In another embodiment, where there may be a limited amount of "headroom" for the power of the combined signal, the power analysis will determine the average power in the primary video signal and alter the injection level so that the total power of the combined signals remains a constant. Thus, the remaining portion of the primary video signal may be amplified as much as if no secondary signal were present, reducing "head room" power limitations of a transmitter.
In a third embodiment of the present invention, the processor may be responsive to error information correlated to transmission errors detected at the receiver of the secondary signal. The dynamically controlled level injector responds to error information and alters the injection level of the secondary signal to reduce errors, When certain predetermined error conditions are detected, the injection level is increased. In additional embodiments, the dynamically controlled level injector decreases the injection level of the secondary signal when the error information indicates the error rate is below a predetermined level.
In another embodiment of the present invention the processor may be responsive to both a control signal from a video power analyzer and to error information representative of transmission errors detected at the receiver of the secondary signal. The dynamically controlled level injector responds to both the error information and the control signal, in altering the injection level of the secondary signal, to reduce errors in the secondary signal transmission and to reduce "headroom" problems.
Other features and advantages of the invention will become apparent from the following detailed description, taken in conjunction with the accompanying drawings, which illustrate, by way of example, various features of embodiments of the invention.
FIG. 1 is a block diagram for a signal processor incorporating an embodiment of the present invention for use in a transmitter.
FIG. 2 is a block diagram for a signal processor incorporating another embodiment of the present invention for use in a transmitter.
FIG. 3 is a block diagram for a signal processor incorporating an embodiment of the present invention for use in a receiver.
FIG. 4 is a block diagram for a two way computer network using a cable television transmission medium incorporating an embodiment of the instant invention.
FIG. 5 is a block diagram for a network node used in the network embodiment of FIG. 4.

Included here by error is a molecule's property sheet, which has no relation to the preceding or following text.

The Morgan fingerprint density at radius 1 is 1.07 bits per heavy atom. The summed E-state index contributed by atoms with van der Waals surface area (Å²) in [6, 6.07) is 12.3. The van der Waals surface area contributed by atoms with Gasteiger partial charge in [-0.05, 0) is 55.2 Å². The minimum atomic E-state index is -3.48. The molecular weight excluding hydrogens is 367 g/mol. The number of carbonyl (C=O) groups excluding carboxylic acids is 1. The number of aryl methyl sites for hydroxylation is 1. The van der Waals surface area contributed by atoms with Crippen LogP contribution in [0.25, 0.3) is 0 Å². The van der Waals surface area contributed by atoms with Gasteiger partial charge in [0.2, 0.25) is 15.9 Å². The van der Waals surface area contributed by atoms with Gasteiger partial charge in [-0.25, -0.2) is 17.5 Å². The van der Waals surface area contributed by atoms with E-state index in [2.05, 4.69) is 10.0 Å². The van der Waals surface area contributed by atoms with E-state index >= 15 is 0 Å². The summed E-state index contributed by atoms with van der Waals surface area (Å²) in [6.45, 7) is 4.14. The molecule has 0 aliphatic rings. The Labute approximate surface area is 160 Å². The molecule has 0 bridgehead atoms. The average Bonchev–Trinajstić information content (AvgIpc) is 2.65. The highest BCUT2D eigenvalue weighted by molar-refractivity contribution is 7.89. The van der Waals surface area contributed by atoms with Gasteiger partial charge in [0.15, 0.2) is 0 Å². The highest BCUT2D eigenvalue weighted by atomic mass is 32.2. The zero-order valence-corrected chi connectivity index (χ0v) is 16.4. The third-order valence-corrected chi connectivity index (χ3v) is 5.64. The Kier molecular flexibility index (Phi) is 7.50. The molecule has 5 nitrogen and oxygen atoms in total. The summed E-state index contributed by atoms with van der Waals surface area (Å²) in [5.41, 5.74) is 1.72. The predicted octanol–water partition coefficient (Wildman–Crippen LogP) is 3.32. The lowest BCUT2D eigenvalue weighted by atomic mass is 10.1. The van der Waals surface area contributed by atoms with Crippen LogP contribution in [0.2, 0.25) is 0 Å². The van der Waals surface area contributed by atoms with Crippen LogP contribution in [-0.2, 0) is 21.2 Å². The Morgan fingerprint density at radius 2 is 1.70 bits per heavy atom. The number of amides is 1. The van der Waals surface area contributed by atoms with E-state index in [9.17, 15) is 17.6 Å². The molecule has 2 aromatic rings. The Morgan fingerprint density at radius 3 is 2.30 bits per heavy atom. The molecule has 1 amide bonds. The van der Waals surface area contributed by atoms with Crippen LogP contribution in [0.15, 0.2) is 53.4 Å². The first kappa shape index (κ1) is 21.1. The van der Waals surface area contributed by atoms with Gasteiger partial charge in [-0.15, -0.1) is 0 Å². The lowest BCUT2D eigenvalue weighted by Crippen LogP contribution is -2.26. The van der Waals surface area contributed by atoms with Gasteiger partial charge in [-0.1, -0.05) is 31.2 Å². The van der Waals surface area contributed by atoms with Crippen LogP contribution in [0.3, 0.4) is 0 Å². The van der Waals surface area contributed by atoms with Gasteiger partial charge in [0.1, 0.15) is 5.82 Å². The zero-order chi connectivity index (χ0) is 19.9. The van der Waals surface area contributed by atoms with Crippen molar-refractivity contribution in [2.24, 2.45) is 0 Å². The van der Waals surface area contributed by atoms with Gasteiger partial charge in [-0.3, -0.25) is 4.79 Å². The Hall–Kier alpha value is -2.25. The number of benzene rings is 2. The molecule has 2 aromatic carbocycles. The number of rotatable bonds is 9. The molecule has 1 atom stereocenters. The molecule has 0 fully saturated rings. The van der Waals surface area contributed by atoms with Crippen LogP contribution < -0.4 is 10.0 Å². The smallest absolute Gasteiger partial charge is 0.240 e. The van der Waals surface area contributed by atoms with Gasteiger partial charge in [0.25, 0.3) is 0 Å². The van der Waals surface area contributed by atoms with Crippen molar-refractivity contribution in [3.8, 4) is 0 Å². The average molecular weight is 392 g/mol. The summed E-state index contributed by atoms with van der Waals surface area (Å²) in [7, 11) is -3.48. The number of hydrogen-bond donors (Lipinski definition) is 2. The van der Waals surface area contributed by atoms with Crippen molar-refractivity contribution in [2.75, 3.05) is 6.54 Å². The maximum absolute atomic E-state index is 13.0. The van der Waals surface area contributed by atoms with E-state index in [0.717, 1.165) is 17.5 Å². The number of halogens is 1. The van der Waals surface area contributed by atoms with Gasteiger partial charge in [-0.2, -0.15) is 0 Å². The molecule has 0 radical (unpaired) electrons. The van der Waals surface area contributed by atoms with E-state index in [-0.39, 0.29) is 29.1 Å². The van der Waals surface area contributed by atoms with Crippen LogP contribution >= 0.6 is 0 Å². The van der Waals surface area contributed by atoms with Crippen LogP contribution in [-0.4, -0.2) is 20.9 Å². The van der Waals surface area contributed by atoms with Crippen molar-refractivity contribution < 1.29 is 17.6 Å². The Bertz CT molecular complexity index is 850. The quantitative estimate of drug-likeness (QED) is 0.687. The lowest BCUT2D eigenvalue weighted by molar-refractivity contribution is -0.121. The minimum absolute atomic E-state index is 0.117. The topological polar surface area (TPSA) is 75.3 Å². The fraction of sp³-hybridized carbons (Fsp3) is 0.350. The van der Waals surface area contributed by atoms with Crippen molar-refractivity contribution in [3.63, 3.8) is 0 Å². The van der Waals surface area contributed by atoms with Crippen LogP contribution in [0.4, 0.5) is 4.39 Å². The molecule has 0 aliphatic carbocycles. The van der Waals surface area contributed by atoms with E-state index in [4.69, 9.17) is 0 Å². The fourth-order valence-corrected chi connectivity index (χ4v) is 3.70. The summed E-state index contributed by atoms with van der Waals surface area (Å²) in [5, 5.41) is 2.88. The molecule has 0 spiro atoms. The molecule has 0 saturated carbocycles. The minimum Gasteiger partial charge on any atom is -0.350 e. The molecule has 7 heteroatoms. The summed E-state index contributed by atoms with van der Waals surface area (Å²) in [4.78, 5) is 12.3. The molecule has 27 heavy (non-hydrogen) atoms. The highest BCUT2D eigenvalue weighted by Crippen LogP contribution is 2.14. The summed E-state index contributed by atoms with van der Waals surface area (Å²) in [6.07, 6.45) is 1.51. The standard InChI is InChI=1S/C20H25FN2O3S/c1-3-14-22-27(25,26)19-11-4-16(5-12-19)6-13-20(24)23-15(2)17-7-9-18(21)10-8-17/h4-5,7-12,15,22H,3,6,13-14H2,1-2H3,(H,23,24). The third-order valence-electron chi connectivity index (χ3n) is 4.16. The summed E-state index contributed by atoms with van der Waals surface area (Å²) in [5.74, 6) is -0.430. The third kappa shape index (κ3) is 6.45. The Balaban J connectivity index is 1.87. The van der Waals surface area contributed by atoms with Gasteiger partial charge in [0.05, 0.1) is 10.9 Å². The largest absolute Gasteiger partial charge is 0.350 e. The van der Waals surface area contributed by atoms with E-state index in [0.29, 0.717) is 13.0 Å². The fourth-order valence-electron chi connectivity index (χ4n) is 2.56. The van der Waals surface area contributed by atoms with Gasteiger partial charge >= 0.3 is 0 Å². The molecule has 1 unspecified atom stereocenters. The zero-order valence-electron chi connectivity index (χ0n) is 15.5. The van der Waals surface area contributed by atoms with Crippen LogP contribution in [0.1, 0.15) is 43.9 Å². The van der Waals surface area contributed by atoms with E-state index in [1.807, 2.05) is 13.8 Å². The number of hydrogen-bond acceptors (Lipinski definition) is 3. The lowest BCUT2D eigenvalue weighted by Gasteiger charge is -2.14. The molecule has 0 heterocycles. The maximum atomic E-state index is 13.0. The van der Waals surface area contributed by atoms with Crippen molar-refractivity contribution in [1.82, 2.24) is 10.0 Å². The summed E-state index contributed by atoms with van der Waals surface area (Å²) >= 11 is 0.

As shown in the drawings for purposes of illustration, an embodiment of the present invention comprises a processor for dynamically controlling the injection level of a secondary signal that is at least partially frequency interleaved into a primary video signal. An embodiment of a processor 10 is shown in FIG. 1. The processor 10 is for use in a transmitter and may be part of a TV network hub 210 coupled to a network 208 of FIG. 4. This processor 10 transmits a primary NTSC video signal 12 with a secondary signal 49. The magnitude of the secondary signal is controlled by a dynamic injection level controller 44, which controls the level of injection of the secondary signal 49 into the primary video signal 12. Other embodiments of the present invention may be used for controlling the injection level of the secondary digital data signal and transmitting digital data at high data rates or analog information with either just an NTSC video signal or another video format such as SECAM or PAL.
The embodiment of FIG. 1 is virtually identical to the embodiment in FIG. 3 of U.S. Pat. No. 5,387,941 to Montgomery et al. filed Sep. 18, 1992, and the description of that embodiment on pages 17 through 23 is incorporated herein by reference. In the embodiment of FIG. 1, the secondary data signal is output by a data section 50 and combined with the output of a video section 20 at an adder 70.
In the embodiment of the present invention, the secondary signal 49 is preferably frequency interleaved with the video signal around non-integral odd quarter multiple of the scanning frequency located by being amplitude modulated with a carrier near the upper end of the video spectrum. This places most of the spectrum of the modulated secondary signal above the chrominance carrier in the chrominance sideband above 3.6 Mhz. To avoid interference with the secondary signal, the portion of the video signal above 3.6 Mhz., and particularly above 3.7 Mhz., is substantially attenuated by a low pass filter 27.
The instant processor differs from the embodiment of FIG. 3 of U.S. Pat. No. 5,387,941 to Montgomery et al. filed Sep. 18, 1992, in that a dynamic injection level controller 44 and a video power analyzer 41 are included.
In the embodiment of FIG. 1, a dynamic injection level controller 44 is coupled between the amplitude modulator 56 and the data equalizer delay amplifier 58. The dynamic injection level controller 44 may be coupled between the modulator 56 and the adder 70. Alternatively, the injection level could be controlled by altering the power level of the carrier 37. The dynamic injection level controller 44 takes the rasterized secondary signal from the data equalizer delay amplifier 58 and increases or decreases the amplitude of the secondary signal, and hence the power, before injecting the signal into the modulator 56 for amplitude modulation. The dynamic injection level controller 44 can be a gain controlled amplifier or the like, where it amplifies or attenuates the power level of the secondary signal in response to either an analog or digital control signal.